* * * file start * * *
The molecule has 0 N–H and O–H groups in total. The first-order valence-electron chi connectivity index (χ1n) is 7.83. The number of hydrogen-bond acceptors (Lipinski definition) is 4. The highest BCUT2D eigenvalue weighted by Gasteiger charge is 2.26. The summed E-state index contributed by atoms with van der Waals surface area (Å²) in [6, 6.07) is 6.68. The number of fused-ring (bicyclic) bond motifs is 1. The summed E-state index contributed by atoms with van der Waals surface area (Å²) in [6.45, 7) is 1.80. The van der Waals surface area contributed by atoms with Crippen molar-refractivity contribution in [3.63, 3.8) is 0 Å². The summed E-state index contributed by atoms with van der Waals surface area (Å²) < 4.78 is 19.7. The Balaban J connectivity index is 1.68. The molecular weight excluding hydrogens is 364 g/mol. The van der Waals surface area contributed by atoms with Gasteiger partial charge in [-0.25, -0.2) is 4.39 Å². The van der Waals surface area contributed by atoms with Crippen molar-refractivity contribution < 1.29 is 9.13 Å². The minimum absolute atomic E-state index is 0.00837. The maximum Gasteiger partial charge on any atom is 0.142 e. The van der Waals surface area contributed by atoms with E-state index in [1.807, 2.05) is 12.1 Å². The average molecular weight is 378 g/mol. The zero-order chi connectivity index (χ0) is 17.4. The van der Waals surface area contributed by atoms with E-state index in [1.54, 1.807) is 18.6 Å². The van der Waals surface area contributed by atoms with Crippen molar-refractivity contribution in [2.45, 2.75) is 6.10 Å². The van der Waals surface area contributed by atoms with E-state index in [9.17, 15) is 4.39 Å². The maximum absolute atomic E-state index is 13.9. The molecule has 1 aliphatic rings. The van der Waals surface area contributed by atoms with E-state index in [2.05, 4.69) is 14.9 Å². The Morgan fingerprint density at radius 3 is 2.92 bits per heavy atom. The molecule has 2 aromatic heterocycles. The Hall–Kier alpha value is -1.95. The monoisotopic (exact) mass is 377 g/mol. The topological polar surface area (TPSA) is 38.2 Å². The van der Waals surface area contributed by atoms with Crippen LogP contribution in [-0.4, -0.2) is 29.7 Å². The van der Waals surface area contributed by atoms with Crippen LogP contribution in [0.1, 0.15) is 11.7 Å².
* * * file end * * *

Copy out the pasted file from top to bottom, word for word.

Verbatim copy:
The molecule has 0 N–H and O–H groups in total. The first-order valence-electron chi connectivity index (χ1n) is 7.83. The number of hydrogen-bond acceptors (Lipinski definition) is 4. The highest BCUT2D eigenvalue weighted by Gasteiger charge is 2.26. The summed E-state index contributed by atoms with van der Waals surface area (Å²) in [6, 6.07) is 6.68. The number of fused-ring (bicyclic) bond motifs is 1. The summed E-state index contributed by atoms with van der Waals surface area (Å²) in [6.45, 7) is 1.80. The van der Waals surface area contributed by atoms with Crippen molar-refractivity contribution in [3.63, 3.8) is 0 Å². The summed E-state index contributed by atoms with van der Waals surface area (Å²) < 4.78 is 19.7. The Balaban J connectivity index is 1.68. The molecular weight excluding hydrogens is 364 g/mol. The van der Waals surface area contributed by atoms with Gasteiger partial charge in [-0.25, -0.2) is 4.39 Å². The van der Waals surface area contributed by atoms with Crippen molar-refractivity contribution < 1.29 is 9.13 Å². The minimum absolute atomic E-state index is 0.00837. The maximum Gasteiger partial charge on any atom is 0.142 e. The van der Waals surface area contributed by atoms with E-state index in [1.807, 2.05) is 12.1 Å². The average molecular weight is 378 g/mol. The zero-order chi connectivity index (χ0) is 17.4. The van der Waals surface area contributed by atoms with E-state index in [1.54, 1.807) is 18.6 Å². The van der Waals surface area contributed by atoms with Crippen molar-refractivity contribution in [2.45, 2.75) is 6.10 Å². The van der Waals surface area contributed by atoms with E-state index in [9.17, 15) is 4.39 Å². The maximum absolute atomic E-state index is 13.9. The molecule has 1 aliphatic rings. The van der Waals surface area contributed by atoms with E-state index in [2.05, 4.69) is 14.9 Å². The Morgan fingerprint density at radius 3 is 2.92 bits per heavy atom. The molecule has 2 aromatic heterocycles. The Hall–Kier alpha value is -1.95. The monoisotopic (exact) mass is 377 g/mol. The topological polar surface area (TPSA) is 38.2 Å². The van der Waals surface area contributed by atoms with Crippen LogP contribution in [-0.4, -0.2) is 29.7 Å². The van der Waals surface area contributed by atoms with Crippen LogP contribution in [0.1, 0.15) is 11.7 Å².